For her second speech at Talk For Change, Adrienne Austin delivered a passionate and inspiring oration titled “Education for All”. As other speeches delivered at our Toastmasters group, it asks us to question what is and look to what can be. This speech was delivered several months ago.
Biblioburro to the rescue… Can you picture two donkeys walking down K street behind a man offering free books? Would you take a book or call him crazy? Well many have called him crazy, but to others he’s considered a hero. Biblioburro is the conception by primary school teacher Luis Soriano. It’s a mobile library on donkeys that offers reading education for children living in rural villages in Colombia. Two days a week, Soriano travels to select remote villages up to four hours each way. At each village, some 40-50 youngsters await their chance to get homework help and learn to read. According to CNN, Soriano’s hope is that people will understand the power of reading and that communities can improve from being exposed to books and diverse ideas. Soriano is quoted as saying about education “That’s how a community changes and the child becomes a good citizen and a useful person”.
After reading Soriano’s story, it led me to ponder the following questions 1) what is the current state of developing world education, what are the benefits of educating the world’s poor and how do you pay for this education?
Current state of developing world education
To truly understand the current state of education in the developing world, one can make comparisons to educational development in America. Today almost every American child ﬁnishes primary school (grades1-6) and almost all go on to secondary school (grades 7-12). However, in comparison many countries lag behind where America was in 1776, according to the center for Global Development, in Ethiopia 31% of children attend primary school, in the Sudan 53% and in Niger 30%.
Though the US is by far a highly developed nation, it currently spends roughly $6,800 a year per primary student on public education. In stark contrast, in Iran the figure is $156 per student per year, in India $64, in Laos $30, and in Rwanda $19 per student, per year.
A look around the world reflects that children and families cannot take access to primary schooling for granted, as most in the U.S. do. The luxury of Education are only useful to those who know its benefits.
Benefits of poor children attending school in the developing world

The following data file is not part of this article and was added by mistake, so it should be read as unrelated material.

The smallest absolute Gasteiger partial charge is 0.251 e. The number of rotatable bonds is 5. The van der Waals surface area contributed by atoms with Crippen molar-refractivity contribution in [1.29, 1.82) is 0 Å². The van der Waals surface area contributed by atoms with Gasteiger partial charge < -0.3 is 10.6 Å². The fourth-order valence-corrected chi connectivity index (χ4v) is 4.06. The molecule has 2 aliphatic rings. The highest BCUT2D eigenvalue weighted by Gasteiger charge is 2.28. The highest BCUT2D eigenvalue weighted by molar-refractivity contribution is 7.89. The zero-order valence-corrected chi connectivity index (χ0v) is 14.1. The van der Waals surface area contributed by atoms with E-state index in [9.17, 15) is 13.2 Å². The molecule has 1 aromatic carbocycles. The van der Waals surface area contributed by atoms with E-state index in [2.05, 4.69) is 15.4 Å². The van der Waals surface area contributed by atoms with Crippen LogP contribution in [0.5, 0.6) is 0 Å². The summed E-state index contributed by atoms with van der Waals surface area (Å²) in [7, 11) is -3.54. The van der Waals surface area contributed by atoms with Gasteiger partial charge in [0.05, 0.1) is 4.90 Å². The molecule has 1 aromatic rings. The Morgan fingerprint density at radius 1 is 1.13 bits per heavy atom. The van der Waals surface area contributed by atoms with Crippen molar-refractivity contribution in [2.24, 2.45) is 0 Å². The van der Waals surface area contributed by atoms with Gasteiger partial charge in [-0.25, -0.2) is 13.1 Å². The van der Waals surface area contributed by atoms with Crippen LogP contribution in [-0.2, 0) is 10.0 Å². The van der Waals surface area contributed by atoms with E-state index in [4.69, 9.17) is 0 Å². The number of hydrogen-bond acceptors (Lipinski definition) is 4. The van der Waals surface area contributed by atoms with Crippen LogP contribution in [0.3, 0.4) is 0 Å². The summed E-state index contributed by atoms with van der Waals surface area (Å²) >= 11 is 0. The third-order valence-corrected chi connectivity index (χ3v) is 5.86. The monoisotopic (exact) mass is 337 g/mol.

The benefits of education are surmountable. The reading and arithmetic children study today, leads to educated and functioning adults in a society later. With education, people in general have better health. People are able to prevent disease and use health services effectively. bAs an example, young people who have completed primary education are less than 50% as likely to contract HIV as those with little to no schooling.
As we know here in the states the more education one receives the greater their earning potential. In developing countries people with one additional year of schooling earn 10% higher wages. So what does higher wages mean? Higher wages translates to national economic growth. To achieve continuous and rapid growth is impossible without reaching an adult literacy rate of at least 40%.
Many developing countries have taken positive steps of making education a priority. For example, In postwar Korea in the 1950s, the average annual income was only $890, Korean families and the government, with help from the U.S. tripled spending on education. Investments in teachers and basic schools contributed to a more productive labor force. Today Korea boasts almost 100% primary school enrollment and an average income of $17,000 a year.
Education works, but how do we pay for it?
How to pay for the education
The U.S. and other countries allocate direct financial assistance for activities such as building schools, training teachers, and providing school supplies. On average, between 2002 and 2004 the U.S. dedicated $256 million per year to basic education in poor countries.
Aside from government spending, there are other innovative alternatives. Private sector education in poor countries has routinely outperformed the free, taxpayer-subsidised version, according to James Tooley, a Bristish academic who advises a chain of low-cost for-profit schools in India. With this model teachers are held accountable by parents who have a monetary vested interest in their children’s education.
The current state of developing world education shows staggering dismal results, but there are opportunities for improvement in the form of Government assistance and innovative financial spending. The benefits of an education can greatly improve a person, a family, a community, and with great hope one day, a Nation.